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Live service games may be the superhero genre's unbeatable enemy

Next to VFX, online games may be the one area where superheroes one area keeping tripping on their capes.

Justin Carter, Contributing Editor

February 24, 2023

4 Min Read
DC Comics supervillains in the box art for Rocksteady's Suicide Squad: Kill the Justice League.

Superhero games have always been popular, and they’ve only become even moreso as superheroes themselves have spent the last 15 years dominating pop culture. But even with that continued success, there’s one area heroes haven’t been able to fully succeed: live service games.

During PlayStation’s recent State of Play livestream, Rocksteady released the first real information on its upcoming game, Suicide Squad: Kill the Justice League. Rocksteady has been vague on the game before now, and that in turn has made it tricky to really pin down what it was intended to be. But the stream confirmed what fairly recent leaks indicated: Suicide Squad will be a live service game with all that descriptor entails. Gear numbers, always online, and yes, even a battle pass.

SuicideSquad Justice League Promo

Live service with a sigh

DC’s Suicide Squad is a team of antiheroes and villains who perform government missions or get their heads blown off. On paper, they’re the type of team who would fit the live service model nearly every major publisher is chasing. Rocksteady even seems to be aware of this, as it’s already said that post-launch support will include even more characters to join the base roster of Harley Quinn, Deadshot, King Shark, and Captain Boomerang.

With all that said, there’s admittedly some exhaustion watching Harley Quinn, Deadshot, King Shark, and Captain Boomerang fuss about rarity and numbers. It isn’t just that some of this could’ve been avoided had Rocksteady been more upfront about this, but Suicide Squad comes burdened with the growing dislike for live service games on its back.

2023 hasn’t been kind to the live service space; in February alone, multiple live service games have announced their impending shutdowns. Some players dislike them for their monetization or gameplay mechanics, others for just how video game UI has been refitted with that type of game in mind. For Suicide Squad specifically, it has the added baggage of Marvel’s Avengers ending development later this year, and the mixed response to the semi-live service Gotham Knights.

By their nature, big name superheroes and multiplayer games go hand in hand. Netherrealm’s Injustice games have understood this quite well, as did Raven Software with X-Men Legends and the sequel series, Marvel Ultimate Alliance). But in the time that Suicide Squad has been conceived of and released, the superhero game genre had a curveball thrown its way when Marvel’s Spider-Man came out in 2018 and gave the cape space an adrenaline shot.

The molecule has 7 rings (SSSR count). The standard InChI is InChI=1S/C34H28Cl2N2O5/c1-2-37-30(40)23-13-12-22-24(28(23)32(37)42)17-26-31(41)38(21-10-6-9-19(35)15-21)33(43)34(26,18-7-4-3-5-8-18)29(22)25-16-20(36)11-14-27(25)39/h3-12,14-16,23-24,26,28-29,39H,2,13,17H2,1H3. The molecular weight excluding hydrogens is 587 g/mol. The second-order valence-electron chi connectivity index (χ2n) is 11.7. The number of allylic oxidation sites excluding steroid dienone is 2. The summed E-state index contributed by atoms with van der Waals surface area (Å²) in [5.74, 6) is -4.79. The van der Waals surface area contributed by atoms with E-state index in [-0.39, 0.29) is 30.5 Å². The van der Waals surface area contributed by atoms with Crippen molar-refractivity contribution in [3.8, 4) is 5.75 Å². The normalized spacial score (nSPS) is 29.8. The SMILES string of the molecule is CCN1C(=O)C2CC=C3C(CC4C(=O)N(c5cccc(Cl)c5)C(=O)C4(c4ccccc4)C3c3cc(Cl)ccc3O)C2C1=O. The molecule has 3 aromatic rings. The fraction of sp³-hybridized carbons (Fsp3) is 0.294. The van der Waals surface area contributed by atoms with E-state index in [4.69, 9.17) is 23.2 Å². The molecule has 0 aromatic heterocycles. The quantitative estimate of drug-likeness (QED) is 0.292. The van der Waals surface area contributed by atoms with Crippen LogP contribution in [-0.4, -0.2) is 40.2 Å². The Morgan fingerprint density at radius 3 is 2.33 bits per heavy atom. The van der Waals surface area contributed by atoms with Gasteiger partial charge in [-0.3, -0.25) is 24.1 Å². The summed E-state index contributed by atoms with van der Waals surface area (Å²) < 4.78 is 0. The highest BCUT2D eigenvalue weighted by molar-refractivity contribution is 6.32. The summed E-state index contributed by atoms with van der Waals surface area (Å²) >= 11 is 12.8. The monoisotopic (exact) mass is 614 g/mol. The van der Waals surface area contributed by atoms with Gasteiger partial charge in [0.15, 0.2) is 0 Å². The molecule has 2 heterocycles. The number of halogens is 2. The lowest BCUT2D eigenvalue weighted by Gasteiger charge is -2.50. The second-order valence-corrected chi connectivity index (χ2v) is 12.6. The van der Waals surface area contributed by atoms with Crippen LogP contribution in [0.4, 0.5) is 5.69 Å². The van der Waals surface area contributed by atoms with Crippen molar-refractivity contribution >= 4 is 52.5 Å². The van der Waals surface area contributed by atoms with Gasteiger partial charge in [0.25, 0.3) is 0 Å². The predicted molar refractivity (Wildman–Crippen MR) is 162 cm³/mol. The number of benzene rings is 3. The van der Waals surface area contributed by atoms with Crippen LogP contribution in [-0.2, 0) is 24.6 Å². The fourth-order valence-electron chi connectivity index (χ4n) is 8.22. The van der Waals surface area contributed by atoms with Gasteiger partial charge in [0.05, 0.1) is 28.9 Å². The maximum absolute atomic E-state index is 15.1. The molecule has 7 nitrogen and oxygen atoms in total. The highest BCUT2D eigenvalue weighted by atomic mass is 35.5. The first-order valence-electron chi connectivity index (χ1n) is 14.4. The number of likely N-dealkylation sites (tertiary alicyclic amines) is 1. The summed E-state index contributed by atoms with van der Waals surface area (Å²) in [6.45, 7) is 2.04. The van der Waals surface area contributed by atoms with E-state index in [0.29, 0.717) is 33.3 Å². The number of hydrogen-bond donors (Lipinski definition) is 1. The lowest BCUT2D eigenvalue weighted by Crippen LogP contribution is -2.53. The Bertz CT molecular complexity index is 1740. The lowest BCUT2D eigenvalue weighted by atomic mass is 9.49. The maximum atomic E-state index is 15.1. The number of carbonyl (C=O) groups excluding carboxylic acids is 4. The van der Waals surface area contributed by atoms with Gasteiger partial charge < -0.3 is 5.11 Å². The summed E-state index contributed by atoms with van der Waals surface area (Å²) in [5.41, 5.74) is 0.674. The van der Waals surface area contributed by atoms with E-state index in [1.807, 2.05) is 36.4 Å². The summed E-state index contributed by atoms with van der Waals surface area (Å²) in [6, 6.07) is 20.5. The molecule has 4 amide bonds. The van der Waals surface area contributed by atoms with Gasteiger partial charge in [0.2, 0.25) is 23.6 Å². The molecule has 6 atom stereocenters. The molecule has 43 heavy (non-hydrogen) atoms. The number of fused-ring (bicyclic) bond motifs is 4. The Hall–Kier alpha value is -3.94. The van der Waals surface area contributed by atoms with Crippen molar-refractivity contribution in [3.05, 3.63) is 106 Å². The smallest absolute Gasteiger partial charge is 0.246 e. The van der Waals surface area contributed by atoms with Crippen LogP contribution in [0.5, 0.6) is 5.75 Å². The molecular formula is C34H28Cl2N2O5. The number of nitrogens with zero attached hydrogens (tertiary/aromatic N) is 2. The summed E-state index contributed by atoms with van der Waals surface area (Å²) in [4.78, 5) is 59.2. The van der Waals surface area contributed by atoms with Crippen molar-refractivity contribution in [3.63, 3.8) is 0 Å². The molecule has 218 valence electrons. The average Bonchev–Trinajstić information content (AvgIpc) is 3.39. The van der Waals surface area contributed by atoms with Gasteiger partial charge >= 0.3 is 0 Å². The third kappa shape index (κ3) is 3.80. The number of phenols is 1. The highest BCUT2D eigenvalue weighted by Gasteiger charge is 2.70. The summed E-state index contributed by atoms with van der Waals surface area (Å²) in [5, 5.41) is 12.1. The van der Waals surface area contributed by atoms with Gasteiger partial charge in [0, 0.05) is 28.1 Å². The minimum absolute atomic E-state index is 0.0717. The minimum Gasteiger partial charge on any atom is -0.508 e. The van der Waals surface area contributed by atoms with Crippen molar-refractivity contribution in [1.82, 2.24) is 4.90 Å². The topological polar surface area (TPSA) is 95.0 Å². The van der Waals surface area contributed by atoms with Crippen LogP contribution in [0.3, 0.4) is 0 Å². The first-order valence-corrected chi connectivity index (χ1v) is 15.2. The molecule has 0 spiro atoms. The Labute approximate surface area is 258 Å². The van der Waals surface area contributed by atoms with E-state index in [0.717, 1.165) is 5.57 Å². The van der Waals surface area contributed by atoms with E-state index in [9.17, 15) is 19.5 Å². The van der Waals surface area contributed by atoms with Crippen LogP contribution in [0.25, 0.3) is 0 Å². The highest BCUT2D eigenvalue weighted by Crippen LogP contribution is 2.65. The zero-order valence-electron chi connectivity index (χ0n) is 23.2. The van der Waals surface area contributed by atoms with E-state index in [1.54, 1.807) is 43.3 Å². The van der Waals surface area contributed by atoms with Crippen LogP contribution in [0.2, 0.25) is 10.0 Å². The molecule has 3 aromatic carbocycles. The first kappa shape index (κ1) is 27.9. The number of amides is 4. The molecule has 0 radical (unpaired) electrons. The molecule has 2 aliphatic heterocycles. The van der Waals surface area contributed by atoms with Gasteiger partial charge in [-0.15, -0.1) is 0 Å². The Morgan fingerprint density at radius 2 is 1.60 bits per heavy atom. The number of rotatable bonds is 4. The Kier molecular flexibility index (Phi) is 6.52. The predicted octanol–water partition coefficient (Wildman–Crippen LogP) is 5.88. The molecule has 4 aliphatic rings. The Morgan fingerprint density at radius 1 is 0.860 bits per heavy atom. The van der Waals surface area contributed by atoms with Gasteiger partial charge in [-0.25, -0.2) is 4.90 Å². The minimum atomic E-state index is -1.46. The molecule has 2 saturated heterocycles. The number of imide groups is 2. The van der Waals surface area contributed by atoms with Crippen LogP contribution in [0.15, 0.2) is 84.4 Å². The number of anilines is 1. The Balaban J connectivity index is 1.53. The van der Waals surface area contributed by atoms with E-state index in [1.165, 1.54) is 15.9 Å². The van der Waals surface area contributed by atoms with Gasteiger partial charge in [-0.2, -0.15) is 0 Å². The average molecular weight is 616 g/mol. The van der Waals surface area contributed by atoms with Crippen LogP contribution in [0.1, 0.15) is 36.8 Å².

Spider-Man Miles Morales

Superheroes are torn between being multiplayer and cinematic 

Insomniac Games’ take on Marvel’s classic hero wasn’t just well-received, it was a hit that led to Sony finally acquiring its longtime collaborator. Unburdened from being a tie-in game to a particular movie, Marvel’s Spider-Man blended together to stand on its own as a single-player game. In 2020, Insomniac repeated that success with Marvel’s Spider-Man: Miles Morales, and has both Spider-Man 2 and a Wolverine game in its immediate future.

At the same time, Eidos Montreal put out a cinematic game for the Guardians of the Galaxy. While it didn’t take off with audiences or publisher Square Enix at first, it’s since found a niche for itself and is considered a pretty good game in its own right. Marvel still has its live service or monetization offerings, but they exist mainly on mobile. In the console space, Marvel has let single-player thrive thanks to acclaimed cinematic fare like Marvel’s Guardians of the Galaxy and the Spider-Man games.

DC hasn’t given its games that opportunity quite just yet. After Rocksteady released Batman: Arkham Knight in 2015, the publisher’s big console offerings have focused on multiplayer, like the aforementioned Gotham Knights and Netherrealm’s Injustice 2. The only single-player game that’s currently known about is Monolith’s Wonder Woman game, but that may be years off. And it’s even more complicated when you consider that future DC games are intended to connect to the films in some interesting (and questionable) ways.

In the end, Suicide Squad: Kill the Justice League will likely be just fine and do its job in reminding audiences the DC antihero team exists. Maybe it’ll get by on its weird mix of characters and powers in the same way Marvel’s Avengers did. Even so, it does feel like it's arriving pretty late to a party that near everyone's started to clear out from.

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About the Author(s)

Justin Carter

Contributing Editor, GameDeveloper.com

A Kansas City, MO native, Justin Carter has written for numerous sites including IGN, Polygon, and SyFy Wire. In addition to Game Developer, his writing can be found at io9 over on Gizmodo. Don't ask him about how much gum he's had, because the answer will be more than he's willing to admit.

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